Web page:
But what these managers missed was the fear and loathing of the Justice Department and, believe me, it would have taken the artistry of Hunter Thompson to describe the bizarre world of how Justice arrived at those sums that the big banks have paid.
Some of these banks have spent billions in defense just to end up paying billions to the United States in fines. I could have argued, like my personal hero, Dick Kovacevich, former CEO of Wells Fargo (WFC), that West would have done better putting some bad guys in jail rather than just having the shareholders bear the brunt of the fines. But you want to have some fun? You caught the beginning of a major run in almost all the big banks when West left the Justice Department for the greener pastures of PepsiCo. Right then, the analysts should have gone Hold to Buy, but they were too busy thinking inside the box and worrying about earnings per share based on lending and deposits. The swing factor was expense, legal expense. Go ask the execs at Bank of America (BAC) or Citigroup (C) or JPMorgan (JPM) if you don't believe me. (Facebook and Wells Fargo are part of TheStreet's Action Alerts PLUS portfolio.)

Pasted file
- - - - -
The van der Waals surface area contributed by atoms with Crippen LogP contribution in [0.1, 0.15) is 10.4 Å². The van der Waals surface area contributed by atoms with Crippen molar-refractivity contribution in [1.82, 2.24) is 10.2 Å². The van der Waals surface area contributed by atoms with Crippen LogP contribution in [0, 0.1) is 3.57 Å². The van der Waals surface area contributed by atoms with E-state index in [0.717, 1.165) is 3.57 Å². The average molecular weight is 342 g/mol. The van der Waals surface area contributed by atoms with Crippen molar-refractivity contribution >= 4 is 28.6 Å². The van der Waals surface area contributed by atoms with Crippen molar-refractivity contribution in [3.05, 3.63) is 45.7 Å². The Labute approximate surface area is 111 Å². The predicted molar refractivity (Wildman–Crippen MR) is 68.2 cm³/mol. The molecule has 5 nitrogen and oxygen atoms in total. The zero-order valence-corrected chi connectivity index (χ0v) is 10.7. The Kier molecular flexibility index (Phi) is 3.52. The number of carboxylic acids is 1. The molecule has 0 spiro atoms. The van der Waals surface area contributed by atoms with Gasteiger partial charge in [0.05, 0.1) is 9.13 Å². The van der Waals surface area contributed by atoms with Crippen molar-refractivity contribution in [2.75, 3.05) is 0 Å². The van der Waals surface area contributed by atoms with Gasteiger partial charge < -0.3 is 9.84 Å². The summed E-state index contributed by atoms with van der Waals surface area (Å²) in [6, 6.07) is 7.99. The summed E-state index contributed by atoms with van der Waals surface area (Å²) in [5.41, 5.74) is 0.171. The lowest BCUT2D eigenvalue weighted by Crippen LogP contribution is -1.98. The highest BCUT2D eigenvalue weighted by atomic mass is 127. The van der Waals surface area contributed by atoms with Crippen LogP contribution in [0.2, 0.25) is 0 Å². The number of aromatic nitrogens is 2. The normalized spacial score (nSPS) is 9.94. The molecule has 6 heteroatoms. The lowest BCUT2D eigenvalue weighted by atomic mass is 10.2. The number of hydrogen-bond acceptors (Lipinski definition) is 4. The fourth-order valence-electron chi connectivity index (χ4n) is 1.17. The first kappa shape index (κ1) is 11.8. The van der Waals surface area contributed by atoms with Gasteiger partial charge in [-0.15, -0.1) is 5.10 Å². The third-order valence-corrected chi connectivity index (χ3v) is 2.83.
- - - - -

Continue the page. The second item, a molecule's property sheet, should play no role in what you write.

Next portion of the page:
Or for that matter and more timely, go ask the people at Goldman Sachs (GS) who seem to be a quarter behind and are still getting hit with big litigation fees.
Now, I am not saying there aren't lots of things I heard yesterday that make sense. I thought Bill Miller was spot on when he said Delta (DAL) can go higher. That airline is growing at a phenomenal rate and sells at an amazingly low price to earnings multiple. I understand all the financial engineering that execs want to do with foods and restaurants and retailers.
But in the end, I come back to the fact that these portfolio managers seem to be scared of the past, so they come up with creative ways to cotton up to dowdy situations. I always say there is more than one way to skin a cat. However, the big cats, the lions and tigers, they don't live in the cages these hedge funds hunt in. They are in the great open spaces where they are harder to find but a heck of a lot more lucrative when you do so.